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UBC's MS Clinic is at the forefront of research and treatment

By the UBC hospital, there is a shiny new building with a giant web of white neurons painted onto its glass surface. This is the Djavad Mowafaghian Centre for Brain Health, home to UBC and VCH's Multiple Sclerosis and Neuromyelitis Optica clinics. A global leader in innovative research, this clinic brings a diverse, multidisciplinary team together with patients in an effort to redefine MS research and treatment — and it’s paying off. 

“One of our main goals here is to be involved in clinical trial type research,” said Anthony Traboulsee, a neurologist and director of the MS and NMO clinics. “That gives our patients a first chance to try new medication[s] that might be very helpful for their MS … roughly 10 years before they’re on the market”.

The latest clinical trial they were involved with was the OPERA study, testing a drug called ocrelizumab for MS patients. The trial involved about 1,000 patients at 200 different clinics around the world during its final stage before being sent to health authorities for approval. While the average clinic might have had five patients participating, the UBC clinic had 59.

“The general feeling that I get from patients is that they’re excited to be part of the solution,” Traboulsee said. “I think part of the reason they feel that way is because we try to create a real strong team spirit here. It’s a partnership between the patients, the doctors, the nurses, the researchers and the students. We’re all working together, as opposed to the old school way where it’s the doctor telling everyone what to do.”

Multiple sclerosis is an autoimmune disease that affects the central nervous system, damaging the protective myelin coverings around nerves. Canada has the highest rate of MS in the world and it is theorized that the disease could be linked to vitamin D deficiency. 

To monitor the effects of MS treatments on the nervous system, the clinic places an emphasis on MRI techniques. MRI is an important tool in this field as it allows researchers to visualize the scars produced by the disease in unsuspected regions of the brain where there aren’t any symptoms. It gives researchers more data on how damaged the brain is and helps them keep track of new scar formation.

“Without any medication, the average MS person gets four new scars a year. On an average medication, a person might get one to two new scars a year. On the latest medication — the OPERA medication — a patient would get zero new scars a year. So it completely shuts down that process,” said Traboulsee.

In addition to working towards a cure for MS, it is also the only clinic in Canada that treats neuromyelitis optica, another less common autoimmune disease that used to be misdiagnosed as MS. This disease attacks the central nervous system more severely, causing loss of vision and numbness or weakness in the body. People of Asian ancestry are more prone to NMO, while MS is more common in Caucasians.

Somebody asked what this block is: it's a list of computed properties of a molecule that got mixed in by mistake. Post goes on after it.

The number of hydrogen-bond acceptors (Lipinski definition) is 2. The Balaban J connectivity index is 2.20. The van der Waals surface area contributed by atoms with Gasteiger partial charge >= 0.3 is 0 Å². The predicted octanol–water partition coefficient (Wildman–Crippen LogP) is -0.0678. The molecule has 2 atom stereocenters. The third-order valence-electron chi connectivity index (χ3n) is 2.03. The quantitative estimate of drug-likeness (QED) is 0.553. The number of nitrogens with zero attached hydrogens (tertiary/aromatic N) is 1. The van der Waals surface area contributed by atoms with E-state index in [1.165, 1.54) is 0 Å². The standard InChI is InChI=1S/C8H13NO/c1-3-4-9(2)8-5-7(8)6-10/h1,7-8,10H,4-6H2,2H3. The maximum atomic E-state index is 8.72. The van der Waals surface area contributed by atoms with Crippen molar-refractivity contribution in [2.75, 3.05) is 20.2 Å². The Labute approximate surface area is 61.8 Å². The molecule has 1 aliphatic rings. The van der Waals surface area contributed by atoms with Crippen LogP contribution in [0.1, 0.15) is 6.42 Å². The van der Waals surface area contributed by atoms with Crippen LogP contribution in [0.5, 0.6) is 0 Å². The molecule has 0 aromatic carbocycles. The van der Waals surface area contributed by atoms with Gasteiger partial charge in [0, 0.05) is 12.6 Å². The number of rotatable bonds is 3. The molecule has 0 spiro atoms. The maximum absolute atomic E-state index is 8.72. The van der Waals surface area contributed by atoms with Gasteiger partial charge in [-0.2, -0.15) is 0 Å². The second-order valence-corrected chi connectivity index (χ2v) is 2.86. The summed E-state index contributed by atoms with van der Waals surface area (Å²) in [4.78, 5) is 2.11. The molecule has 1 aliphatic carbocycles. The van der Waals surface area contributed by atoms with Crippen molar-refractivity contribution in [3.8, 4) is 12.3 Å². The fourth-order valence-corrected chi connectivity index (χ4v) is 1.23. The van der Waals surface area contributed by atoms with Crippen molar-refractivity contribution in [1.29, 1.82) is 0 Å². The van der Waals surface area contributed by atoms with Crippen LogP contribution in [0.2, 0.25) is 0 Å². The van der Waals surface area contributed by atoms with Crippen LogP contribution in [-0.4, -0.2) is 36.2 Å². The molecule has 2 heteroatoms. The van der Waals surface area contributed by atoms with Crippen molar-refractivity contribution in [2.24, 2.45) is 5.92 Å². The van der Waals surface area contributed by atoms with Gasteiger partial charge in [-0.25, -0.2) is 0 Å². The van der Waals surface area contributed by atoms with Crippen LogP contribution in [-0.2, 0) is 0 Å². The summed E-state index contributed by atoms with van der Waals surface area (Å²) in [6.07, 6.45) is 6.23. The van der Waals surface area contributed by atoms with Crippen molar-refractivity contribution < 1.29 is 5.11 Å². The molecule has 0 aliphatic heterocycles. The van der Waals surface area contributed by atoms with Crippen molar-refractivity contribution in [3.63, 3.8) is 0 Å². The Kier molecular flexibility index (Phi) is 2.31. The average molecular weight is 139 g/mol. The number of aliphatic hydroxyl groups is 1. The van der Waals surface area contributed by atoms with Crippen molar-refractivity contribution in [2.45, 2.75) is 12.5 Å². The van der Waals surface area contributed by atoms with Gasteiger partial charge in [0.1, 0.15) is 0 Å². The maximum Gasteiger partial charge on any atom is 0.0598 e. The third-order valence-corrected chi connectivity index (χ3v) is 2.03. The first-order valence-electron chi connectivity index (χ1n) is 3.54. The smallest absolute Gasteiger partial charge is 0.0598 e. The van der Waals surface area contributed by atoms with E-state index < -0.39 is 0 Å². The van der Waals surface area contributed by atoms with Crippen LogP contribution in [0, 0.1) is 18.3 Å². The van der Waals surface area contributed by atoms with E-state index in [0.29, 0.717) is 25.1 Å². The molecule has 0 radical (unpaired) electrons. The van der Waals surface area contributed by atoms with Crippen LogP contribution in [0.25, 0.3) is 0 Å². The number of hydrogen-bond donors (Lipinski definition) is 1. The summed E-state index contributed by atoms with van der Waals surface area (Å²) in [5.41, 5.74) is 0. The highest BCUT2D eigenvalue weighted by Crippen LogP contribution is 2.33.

Traboulsee was part of a recent publication defining the new diagnostic criteria for NMO. This redefinition was spurred by a revolutionary blood test developed around 10 years ago that allowed researchers to realize that more people had the disease than previously thought.

“It’s incredible how complex our immune system is and we only know part of it. So whoever can figure out one autoimmune disease [and] what caused it ... [that’s] a Nobel Prize. It would be the key to understanding all autoimmune diseases. There’s a good challenge for your classmates.”

Looking to the future of the clinic, Traboulsee said he is most excited about meeting the many newcomers who have trained here at UBC in fields such as physics, computer science, experimental medicine and psychology. 

The clinic has started a new program that gets volunteer students researchers involved in the consenting process, which happens when patients are invited to participate in the research. 

“By meeting the community, they’re doing research for, as opposed to research on. They get inspired as to why they’re doing the research,” Traboulsee explained.

Clinic is very hopeful that their integrative approach is having a positive effect. MRI has enabled them to see signs of repair or remyelination for the first time and some of the new treatments that have been developed have been very successful in improving the lives of those living with MS.

“We’re really enthused about where the future is going with MS. It’s a time of hope and achievement.”